Story-Video-Podcast: Ram: Unique insight into Vermonters’ struggles

Listen to Kesha Ram discuss the issues:

MONTPELIER — Kesha Ram launched her political career at the urging of someone who went on to become most powerful man on Earth.

In 2006, while a sophomore at the University of Vermont, Ram introduced then-U.S Sen. Barack Obama and U.S. Sen. Bernie Sanders at a rally in the Ira Allen Chapel on the college’s campus.

“In the middle of his speech — and he has a father from Kenya and a mother from Kansas and I have a father from India and a mother from Illinois — Barack turned to Bernie and said, ‘Bernie, if you don’t behave yourself, we’re going to run Kesha for the Senate instead of you,’” Ram recalled. “It was the first time anyone encouraged me to run for office, and I thought, ‘If there a place for a person like him in politics, maybe there’s a place for someone like me.’”

Kesha Ram

Kesha Ram

The now-29-year old — she will turn 30 one week before the Aug. 9 primary — is engaged in a three-way race for the Democratic Party nomination for lieutenant governor, facing off against former House Speaker Shap Smith and Sen. David Zuckerman.

While younger than her fellow candidates — Smith is 50, while Zuckerman is 44 — Ram says she has the background and the perspective needed to make the most of the second-highest office in the state.

“I think it’s about the experience I’ve had not only inside the Legislature but outside of the Legislature,” Ram said. “When people hear that there is someone running for statewide office who has been a preschool teacher and a social worker and really understands what our communities are facing when it comes to the opiate addiction crisis and families struggling to gain access to the middle class, I’m somebody who’s experienced first hand what that looks like and what solutions make the most sense.”

Ram grew up, as she puts it, “in my Indian immigrant father and Jewish-American mother’s Irish pub in Los Angeles,” before a split between the two showed her the challenges faced by many Americans just to make ends meet.

“Once my mother didn’t feel like an equal partner in the business and left my father, she raised her three kids as a single mom,” Ram said. “I experienced a lot of family instability, home foreclosure and struggles accessing the middle class, and I think that gives me real insight into what a lot of Vermonters are experiencing.”

Ram graduated from the University of Vermont in 2008 with degrees in political science and natural resource planning, but before she even graduated, she had launched her campaign to represent Burlington in the Legislature.

“It really felt as though, with the start of the Great Recession, our generation desperately needed a voice in Montpelier,’ Ram said.

All told, Ram served four terms — eight years — in the House, with her first three years on the Housing, General and Military Affairs Committee. While there, she addressed issues related to labor and advocated for state recognition for Vermont’s indigenous Abenaki Tribe.

Ram also served on the Ways and Means Committee, and this past year, was the vice-chairwoman of the Natural Resources and Energy Committee, where she co-authored the state’s new renewable energy siting law.

Outside of the State House, Ram has taken on jobs that benefit some of the state’s most vulnerable populations, including an early stint as a Head Start advocate for a preschool.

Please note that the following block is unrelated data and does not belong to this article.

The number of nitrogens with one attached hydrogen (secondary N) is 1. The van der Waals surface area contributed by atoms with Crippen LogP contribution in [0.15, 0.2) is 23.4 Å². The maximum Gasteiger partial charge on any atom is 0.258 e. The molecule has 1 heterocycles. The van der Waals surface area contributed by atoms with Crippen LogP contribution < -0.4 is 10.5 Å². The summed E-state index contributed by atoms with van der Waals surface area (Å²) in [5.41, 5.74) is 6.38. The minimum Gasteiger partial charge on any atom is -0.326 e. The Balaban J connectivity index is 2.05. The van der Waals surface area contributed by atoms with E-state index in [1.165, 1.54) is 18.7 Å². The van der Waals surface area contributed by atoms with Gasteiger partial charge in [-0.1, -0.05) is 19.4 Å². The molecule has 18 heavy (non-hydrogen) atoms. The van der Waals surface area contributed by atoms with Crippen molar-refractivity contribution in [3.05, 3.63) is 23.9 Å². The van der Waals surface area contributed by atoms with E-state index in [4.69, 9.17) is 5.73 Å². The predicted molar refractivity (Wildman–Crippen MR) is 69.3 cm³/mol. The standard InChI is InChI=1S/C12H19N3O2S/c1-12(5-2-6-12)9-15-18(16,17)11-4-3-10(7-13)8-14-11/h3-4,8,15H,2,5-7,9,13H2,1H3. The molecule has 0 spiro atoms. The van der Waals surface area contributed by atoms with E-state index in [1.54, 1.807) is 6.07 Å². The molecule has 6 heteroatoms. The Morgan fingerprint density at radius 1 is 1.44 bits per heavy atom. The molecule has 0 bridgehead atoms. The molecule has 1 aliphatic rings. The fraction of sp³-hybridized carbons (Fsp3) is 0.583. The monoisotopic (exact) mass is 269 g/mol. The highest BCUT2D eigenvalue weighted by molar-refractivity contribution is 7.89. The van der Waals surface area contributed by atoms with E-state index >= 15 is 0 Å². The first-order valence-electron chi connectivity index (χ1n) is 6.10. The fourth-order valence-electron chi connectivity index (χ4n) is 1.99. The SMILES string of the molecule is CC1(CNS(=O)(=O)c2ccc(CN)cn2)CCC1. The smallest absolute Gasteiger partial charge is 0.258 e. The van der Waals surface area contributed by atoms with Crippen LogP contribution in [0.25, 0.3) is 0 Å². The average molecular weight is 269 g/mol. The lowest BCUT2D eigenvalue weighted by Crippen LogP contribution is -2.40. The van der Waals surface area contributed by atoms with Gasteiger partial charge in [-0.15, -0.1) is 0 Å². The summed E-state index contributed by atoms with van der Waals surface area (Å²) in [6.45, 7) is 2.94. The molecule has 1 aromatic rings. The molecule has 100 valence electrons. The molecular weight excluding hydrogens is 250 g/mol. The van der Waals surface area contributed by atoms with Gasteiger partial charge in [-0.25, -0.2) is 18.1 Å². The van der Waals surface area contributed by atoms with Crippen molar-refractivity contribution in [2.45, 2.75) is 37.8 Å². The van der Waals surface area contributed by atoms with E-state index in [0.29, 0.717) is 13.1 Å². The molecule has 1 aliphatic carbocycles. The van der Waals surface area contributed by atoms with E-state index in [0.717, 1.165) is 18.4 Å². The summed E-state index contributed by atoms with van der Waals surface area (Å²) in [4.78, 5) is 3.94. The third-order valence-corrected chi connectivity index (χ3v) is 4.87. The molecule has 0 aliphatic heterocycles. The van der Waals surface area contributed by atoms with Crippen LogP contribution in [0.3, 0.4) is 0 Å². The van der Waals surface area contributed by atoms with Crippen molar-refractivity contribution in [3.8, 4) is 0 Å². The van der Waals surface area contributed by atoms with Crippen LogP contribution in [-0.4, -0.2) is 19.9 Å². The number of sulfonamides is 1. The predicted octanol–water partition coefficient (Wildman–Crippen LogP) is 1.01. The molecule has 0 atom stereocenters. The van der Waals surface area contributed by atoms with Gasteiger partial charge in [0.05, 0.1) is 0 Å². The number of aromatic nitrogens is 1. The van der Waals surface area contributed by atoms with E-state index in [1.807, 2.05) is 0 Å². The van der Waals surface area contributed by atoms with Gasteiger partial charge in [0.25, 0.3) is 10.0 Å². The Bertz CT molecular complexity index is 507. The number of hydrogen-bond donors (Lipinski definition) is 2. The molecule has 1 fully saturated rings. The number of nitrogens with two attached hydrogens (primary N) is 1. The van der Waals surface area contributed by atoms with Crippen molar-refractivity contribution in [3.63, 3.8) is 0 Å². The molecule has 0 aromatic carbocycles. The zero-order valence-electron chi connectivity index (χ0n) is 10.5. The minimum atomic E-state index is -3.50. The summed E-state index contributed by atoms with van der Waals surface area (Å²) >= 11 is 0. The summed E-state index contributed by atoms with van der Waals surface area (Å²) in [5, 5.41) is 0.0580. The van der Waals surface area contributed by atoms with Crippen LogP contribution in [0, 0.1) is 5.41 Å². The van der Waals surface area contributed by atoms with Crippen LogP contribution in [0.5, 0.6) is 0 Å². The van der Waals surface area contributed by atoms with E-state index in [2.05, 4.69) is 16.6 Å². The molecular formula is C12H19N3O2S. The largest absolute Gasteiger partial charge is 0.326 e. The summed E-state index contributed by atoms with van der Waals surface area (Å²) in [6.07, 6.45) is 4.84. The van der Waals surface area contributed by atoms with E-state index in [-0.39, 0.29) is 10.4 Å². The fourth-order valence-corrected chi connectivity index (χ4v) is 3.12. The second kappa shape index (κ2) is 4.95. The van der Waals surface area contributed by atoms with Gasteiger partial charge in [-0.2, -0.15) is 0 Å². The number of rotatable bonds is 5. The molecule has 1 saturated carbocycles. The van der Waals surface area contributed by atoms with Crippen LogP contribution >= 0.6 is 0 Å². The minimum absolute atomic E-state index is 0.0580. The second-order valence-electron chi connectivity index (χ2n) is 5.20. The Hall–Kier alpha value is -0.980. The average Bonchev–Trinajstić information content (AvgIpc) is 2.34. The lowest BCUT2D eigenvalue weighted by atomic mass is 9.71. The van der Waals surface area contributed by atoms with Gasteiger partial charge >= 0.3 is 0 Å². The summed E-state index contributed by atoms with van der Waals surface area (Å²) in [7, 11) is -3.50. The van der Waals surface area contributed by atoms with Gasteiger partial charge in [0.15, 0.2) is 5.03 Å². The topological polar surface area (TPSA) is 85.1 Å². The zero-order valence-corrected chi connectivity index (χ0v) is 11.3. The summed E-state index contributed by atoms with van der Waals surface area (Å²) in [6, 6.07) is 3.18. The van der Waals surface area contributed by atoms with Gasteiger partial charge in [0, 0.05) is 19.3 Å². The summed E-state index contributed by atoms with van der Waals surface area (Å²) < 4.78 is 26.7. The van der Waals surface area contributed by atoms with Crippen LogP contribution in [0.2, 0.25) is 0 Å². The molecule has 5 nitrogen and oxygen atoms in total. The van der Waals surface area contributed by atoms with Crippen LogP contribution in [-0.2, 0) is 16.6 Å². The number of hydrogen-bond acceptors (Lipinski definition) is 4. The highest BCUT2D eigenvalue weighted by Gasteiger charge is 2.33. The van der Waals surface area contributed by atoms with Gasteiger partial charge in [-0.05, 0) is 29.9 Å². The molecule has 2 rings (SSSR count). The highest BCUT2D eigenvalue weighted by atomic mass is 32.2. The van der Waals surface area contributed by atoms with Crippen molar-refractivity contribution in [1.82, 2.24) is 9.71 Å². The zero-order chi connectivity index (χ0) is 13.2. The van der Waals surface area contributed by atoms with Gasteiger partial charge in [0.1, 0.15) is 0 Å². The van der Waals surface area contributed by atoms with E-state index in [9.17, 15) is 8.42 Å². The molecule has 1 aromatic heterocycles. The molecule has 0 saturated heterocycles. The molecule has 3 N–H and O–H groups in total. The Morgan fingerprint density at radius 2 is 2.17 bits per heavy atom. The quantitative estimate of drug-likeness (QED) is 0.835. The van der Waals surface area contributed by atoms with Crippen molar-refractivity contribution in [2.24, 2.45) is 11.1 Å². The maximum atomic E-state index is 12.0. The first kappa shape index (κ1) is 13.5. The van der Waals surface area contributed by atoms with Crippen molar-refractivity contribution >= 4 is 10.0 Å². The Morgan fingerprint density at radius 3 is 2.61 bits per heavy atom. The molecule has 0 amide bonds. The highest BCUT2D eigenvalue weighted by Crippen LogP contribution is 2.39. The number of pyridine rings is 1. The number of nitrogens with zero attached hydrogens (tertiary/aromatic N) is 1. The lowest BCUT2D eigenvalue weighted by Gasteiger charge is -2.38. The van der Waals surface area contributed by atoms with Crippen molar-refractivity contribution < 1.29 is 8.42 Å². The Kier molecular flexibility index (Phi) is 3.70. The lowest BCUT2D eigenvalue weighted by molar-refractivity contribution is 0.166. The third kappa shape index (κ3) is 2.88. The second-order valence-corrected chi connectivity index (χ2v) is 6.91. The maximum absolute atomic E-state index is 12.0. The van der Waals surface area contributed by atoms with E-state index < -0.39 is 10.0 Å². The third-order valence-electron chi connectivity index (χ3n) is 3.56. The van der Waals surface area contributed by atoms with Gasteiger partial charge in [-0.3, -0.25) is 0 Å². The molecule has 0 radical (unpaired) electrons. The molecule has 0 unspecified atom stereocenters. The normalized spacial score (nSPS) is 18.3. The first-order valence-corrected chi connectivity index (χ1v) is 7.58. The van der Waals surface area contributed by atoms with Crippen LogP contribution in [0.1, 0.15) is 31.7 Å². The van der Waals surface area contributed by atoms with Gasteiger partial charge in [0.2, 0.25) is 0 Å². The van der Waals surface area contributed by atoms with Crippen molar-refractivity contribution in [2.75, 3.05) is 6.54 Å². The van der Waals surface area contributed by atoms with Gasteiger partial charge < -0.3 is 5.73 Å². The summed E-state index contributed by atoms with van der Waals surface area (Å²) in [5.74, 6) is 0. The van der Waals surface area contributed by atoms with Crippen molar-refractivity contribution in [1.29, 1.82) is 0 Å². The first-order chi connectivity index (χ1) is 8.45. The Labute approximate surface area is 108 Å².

“That gave me a a real window into the lives of struggling families in Vermont, whose kids I was trying to keep stable while they were experiencing the stress of addiction and hunger, and my job was really to make sure they had the same opportunities as every other kid and were ready for kindergarten,” Ram said. “I really cherish that work because the best economic development tool and tool for growing the supportive society we have is educating our children.”

Later, Ram was the legal director at Women Helping Battered Women, a domestic violence shelter in Burlington.

“I was seeing a wide range of Vermonters experiencing abuse and resulting homelessness and instability and trying to help them navigate our law enforcement and judicial system as well as our social services and really seeing what that looked like for folks, and that informed my work in the Legislature to protect victims of sexual and domestic violence,” Ram said.

Most recently, Ram was worked as a community advocate for Burlington Mayor Miro Weinberger, an experience that helped her understand the the importance of the intersection of local and state government.

“That helped me see the nobility and thanklessness of local government and how important it is to make those local executive decisions to ensure the roads are paved and plowed, that the city is moving forward and growing its base and that people feel heard and engaged in the process of local government.”

Ram says that, rather than being a liability, her age would be an asset to the office of lieutenant governor.

“I think what Montpelier is lacking right now is long-term vision and somebody who has that longer-life horizon, who has learned a lot from those generations who have come before me and is particularly well suited to bring that long-term vision,” she said.

The Vermont Press Bureau also asked Ram to address a number of issues important to Vermonters: taxes, gun control, drug and mental health treatment, school district mergers, renewable energy siting and health care.

To watch a video or listen to a podcast of the interview, visit

For more information about Ram’s campaign, visit


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